Vancouver Aquarium takes Park Board to court over restrictions on cetacean program
The CEO of the Vancouver Aquarium announced Wednesday that the aquarium will be filing a legal challenge against the Park Board over restrictions to their cetacean program.
John Nightingale says the aquarium “was disappointed with the proposed resolutions put forward by the Vancouver Park Board and, as a result, is requesting a judicial review before the B.C. Supreme Court.”
He says the aquarium objects to the restrictions placed on it by the Park Board, saying they “serve no legitimate municipal purpose and are beyond the jurisdiction of the Park Board.”
On July 31, the Park Board unanimously voted to keep the cetacean program at the Vancouver Aquarium, but to prohibit most breeding. The amendment prohibits the breeding of captive cetaceans unless it is a threatened species and the captive breeding is necessary for the survival of the species. The Park Board also ordered the establishment of an oversight committee consisting of animal welfare experts to ensure the well-being of all cetaceans.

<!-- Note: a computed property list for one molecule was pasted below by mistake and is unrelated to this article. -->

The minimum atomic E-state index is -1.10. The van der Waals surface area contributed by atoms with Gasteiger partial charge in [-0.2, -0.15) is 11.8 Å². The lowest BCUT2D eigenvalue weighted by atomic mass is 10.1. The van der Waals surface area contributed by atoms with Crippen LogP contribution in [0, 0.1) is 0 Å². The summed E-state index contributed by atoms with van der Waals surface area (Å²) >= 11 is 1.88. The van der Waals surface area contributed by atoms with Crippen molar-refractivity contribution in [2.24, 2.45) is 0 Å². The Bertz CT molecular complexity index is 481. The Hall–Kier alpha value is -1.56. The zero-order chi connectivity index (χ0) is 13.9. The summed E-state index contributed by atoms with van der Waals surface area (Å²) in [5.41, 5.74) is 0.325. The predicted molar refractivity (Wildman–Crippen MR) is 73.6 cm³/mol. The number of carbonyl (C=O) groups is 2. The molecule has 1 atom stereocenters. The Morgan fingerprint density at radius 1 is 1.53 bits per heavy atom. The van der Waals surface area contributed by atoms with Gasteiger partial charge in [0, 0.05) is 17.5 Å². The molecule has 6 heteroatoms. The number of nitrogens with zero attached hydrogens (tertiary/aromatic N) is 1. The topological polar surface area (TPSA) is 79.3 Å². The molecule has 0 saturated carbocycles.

Park board chair Aaron Jasper says they are disappointed in the course of action that the Vancouver Aquarium is taking.
“We felt that the bylaw we are going to bring in, which prevents the breeding of cetaceans in captivity, struck the right balance between respecting their good work and the changing public attitude towards the ethics of keeping marine animals in captivity,” says Jasper.
WATCH: Park board chair Aaron Jasper talks about the legal challenge
More than 130 people signed up to speak at a public hearing in late July. The board also received thousands of emails, public comments and inquiries and the debate became a hot button political issue in Vancouver.
The aquarium says their Marine Mammal Rescue Centre program would be compromised by a ban on breeding cetaceans. It says a ban on breeding “is both impractical and unwise from an
animal care and animal welfare standpoint” as many of the animals are non-releasable due to their inability to survive in the wild.
The aquarium also rejects the proposed “Oversight Committee,” which it says will be “composed of animal welfare organizations which would impose animal care and other decisions, thus removing decision making from the Aquarium’s experts who have first-hand, professional experience in planning and executing care practices.”
With files from Yuliya Talmazan